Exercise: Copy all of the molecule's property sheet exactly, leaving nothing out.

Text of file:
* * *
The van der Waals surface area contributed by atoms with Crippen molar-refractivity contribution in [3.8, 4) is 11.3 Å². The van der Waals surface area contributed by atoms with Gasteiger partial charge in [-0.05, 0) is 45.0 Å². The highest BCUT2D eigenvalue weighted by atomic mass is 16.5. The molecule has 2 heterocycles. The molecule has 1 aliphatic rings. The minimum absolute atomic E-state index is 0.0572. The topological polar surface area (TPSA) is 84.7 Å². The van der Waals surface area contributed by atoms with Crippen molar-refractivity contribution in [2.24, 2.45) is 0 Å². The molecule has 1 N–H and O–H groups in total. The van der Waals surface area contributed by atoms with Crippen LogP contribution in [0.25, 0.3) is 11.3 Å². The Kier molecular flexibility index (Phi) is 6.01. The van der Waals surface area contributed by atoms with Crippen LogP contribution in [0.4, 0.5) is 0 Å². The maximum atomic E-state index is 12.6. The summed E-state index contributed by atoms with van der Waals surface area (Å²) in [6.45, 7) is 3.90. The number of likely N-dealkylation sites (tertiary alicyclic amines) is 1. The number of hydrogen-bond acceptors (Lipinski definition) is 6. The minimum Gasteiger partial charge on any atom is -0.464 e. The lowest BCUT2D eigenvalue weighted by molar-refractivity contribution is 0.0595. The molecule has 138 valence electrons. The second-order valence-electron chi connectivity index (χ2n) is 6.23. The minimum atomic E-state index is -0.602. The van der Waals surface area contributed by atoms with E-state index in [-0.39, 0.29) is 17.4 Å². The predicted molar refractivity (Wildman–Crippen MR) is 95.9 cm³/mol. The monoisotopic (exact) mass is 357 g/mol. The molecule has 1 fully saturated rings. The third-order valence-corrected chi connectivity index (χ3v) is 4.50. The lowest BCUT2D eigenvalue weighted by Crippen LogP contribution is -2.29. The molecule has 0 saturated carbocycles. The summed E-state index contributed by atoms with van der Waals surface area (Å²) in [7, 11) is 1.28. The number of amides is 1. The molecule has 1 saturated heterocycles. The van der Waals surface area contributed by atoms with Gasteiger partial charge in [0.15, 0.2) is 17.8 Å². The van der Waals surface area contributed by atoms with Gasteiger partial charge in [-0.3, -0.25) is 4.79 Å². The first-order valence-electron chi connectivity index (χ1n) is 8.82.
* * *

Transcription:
The van der Waals surface area contributed by atoms with Crippen molar-refractivity contribution in [3.8, 4) is 11.3 Å². The van der Waals surface area contributed by atoms with Gasteiger partial charge in [-0.05, 0) is 45.0 Å². The highest BCUT2D eigenvalue weighted by atomic mass is 16.5. The molecule has 2 heterocycles. The molecule has 1 aliphatic rings. The minimum absolute atomic E-state index is 0.0572. The topological polar surface area (TPSA) is 84.7 Å². The van der Waals surface area contributed by atoms with Crippen molar-refractivity contribution in [2.24, 2.45) is 0 Å². The molecule has 1 N–H and O–H groups in total. The van der Waals surface area contributed by atoms with Crippen LogP contribution in [0.25, 0.3) is 11.3 Å². The Kier molecular flexibility index (Phi) is 6.01. The van der Waals surface area contributed by atoms with Crippen LogP contribution in [0.4, 0.5) is 0 Å². The maximum atomic E-state index is 12.6. The summed E-state index contributed by atoms with van der Waals surface area (Å²) in [6.45, 7) is 3.90. The number of likely N-dealkylation sites (tertiary alicyclic amines) is 1. The number of hydrogen-bond acceptors (Lipinski definition) is 6. The minimum Gasteiger partial charge on any atom is -0.464 e. The lowest BCUT2D eigenvalue weighted by molar-refractivity contribution is 0.0595. The molecule has 138 valence electrons. The second-order valence-electron chi connectivity index (χ2n) is 6.23. The minimum atomic E-state index is -0.602. The van der Waals surface area contributed by atoms with E-state index in [-0.39, 0.29) is 17.4 Å². The predicted molar refractivity (Wildman–Crippen MR) is 95.9 cm³/mol. The monoisotopic (exact) mass is 357 g/mol. The molecule has 1 fully saturated rings. The third-order valence-corrected chi connectivity index (χ3v) is 4.50. The lowest BCUT2D eigenvalue weighted by Crippen LogP contribution is -2.29. The molecule has 0 saturated carbocycles. The summed E-state index contributed by atoms with van der Waals surface area (Å²) in [7, 11) is 1.28. The number of amides is 1. The molecule has 1 saturated heterocycles. The van der Waals surface area contributed by atoms with Gasteiger partial charge in [0.15, 0.2) is 17.8 Å². The van der Waals surface area contributed by atoms with Gasteiger partial charge in [-0.3, -0.25) is 4.79 Å². The first-order valence-electron chi connectivity index (χ1n) is 8.82.